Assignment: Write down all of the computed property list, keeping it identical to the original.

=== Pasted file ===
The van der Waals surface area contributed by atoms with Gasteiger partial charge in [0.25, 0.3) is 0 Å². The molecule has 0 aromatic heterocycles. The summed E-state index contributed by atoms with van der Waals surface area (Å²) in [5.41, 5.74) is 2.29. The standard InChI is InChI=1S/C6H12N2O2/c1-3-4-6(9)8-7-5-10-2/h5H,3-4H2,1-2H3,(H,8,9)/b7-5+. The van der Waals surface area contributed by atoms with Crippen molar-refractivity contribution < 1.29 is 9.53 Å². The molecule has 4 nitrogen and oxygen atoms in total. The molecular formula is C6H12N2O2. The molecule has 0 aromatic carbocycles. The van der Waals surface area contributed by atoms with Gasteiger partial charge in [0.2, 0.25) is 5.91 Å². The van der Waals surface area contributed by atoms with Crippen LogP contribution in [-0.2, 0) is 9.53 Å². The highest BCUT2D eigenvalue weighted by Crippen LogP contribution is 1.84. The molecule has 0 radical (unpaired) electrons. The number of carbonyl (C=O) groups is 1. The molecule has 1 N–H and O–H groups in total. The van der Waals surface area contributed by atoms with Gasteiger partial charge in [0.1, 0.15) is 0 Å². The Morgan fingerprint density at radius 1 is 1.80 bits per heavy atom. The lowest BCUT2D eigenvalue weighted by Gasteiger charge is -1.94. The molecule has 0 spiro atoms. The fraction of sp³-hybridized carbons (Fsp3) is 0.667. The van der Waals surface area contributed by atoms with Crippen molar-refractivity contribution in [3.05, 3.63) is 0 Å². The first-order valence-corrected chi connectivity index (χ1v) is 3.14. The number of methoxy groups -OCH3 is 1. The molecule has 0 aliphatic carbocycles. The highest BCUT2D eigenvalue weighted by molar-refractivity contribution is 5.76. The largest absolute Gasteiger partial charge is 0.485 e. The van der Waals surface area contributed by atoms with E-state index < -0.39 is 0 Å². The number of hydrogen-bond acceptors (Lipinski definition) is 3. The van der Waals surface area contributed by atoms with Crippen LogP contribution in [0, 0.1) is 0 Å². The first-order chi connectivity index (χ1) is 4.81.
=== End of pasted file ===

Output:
The van der Waals surface area contributed by atoms with Gasteiger partial charge in [0.25, 0.3) is 0 Å². The molecule has 0 aromatic heterocycles. The summed E-state index contributed by atoms with van der Waals surface area (Å²) in [5.41, 5.74) is 2.29. The standard InChI is InChI=1S/C6H12N2O2/c1-3-4-6(9)8-7-5-10-2/h5H,3-4H2,1-2H3,(H,8,9)/b7-5+. The van der Waals surface area contributed by atoms with Crippen molar-refractivity contribution < 1.29 is 9.53 Å². The molecule has 4 nitrogen and oxygen atoms in total. The molecular formula is C6H12N2O2. The molecule has 0 aromatic carbocycles. The van der Waals surface area contributed by atoms with Gasteiger partial charge in [0.2, 0.25) is 5.91 Å². The van der Waals surface area contributed by atoms with Crippen LogP contribution in [-0.2, 0) is 9.53 Å². The highest BCUT2D eigenvalue weighted by Crippen LogP contribution is 1.84. The molecule has 0 radical (unpaired) electrons. The number of carbonyl (C=O) groups is 1. The molecule has 1 N–H and O–H groups in total. The van der Waals surface area contributed by atoms with Gasteiger partial charge in [0.1, 0.15) is 0 Å². The Morgan fingerprint density at radius 1 is 1.80 bits per heavy atom. The lowest BCUT2D eigenvalue weighted by Gasteiger charge is -1.94. The molecule has 0 spiro atoms. The fraction of sp³-hybridized carbons (Fsp3) is 0.667. The van der Waals surface area contributed by atoms with Crippen molar-refractivity contribution in [3.05, 3.63) is 0 Å². The first-order valence-corrected chi connectivity index (χ1v) is 3.14. The number of methoxy groups -OCH3 is 1. The molecule has 0 aliphatic carbocycles. The highest BCUT2D eigenvalue weighted by molar-refractivity contribution is 5.76. The largest absolute Gasteiger partial charge is 0.485 e. The van der Waals surface area contributed by atoms with E-state index < -0.39 is 0 Å². The number of hydrogen-bond acceptors (Lipinski definition) is 3. The van der Waals surface area contributed by atoms with Crippen LogP contribution in [0, 0.1) is 0 Å². The first-order chi connectivity index (χ1) is 4.81.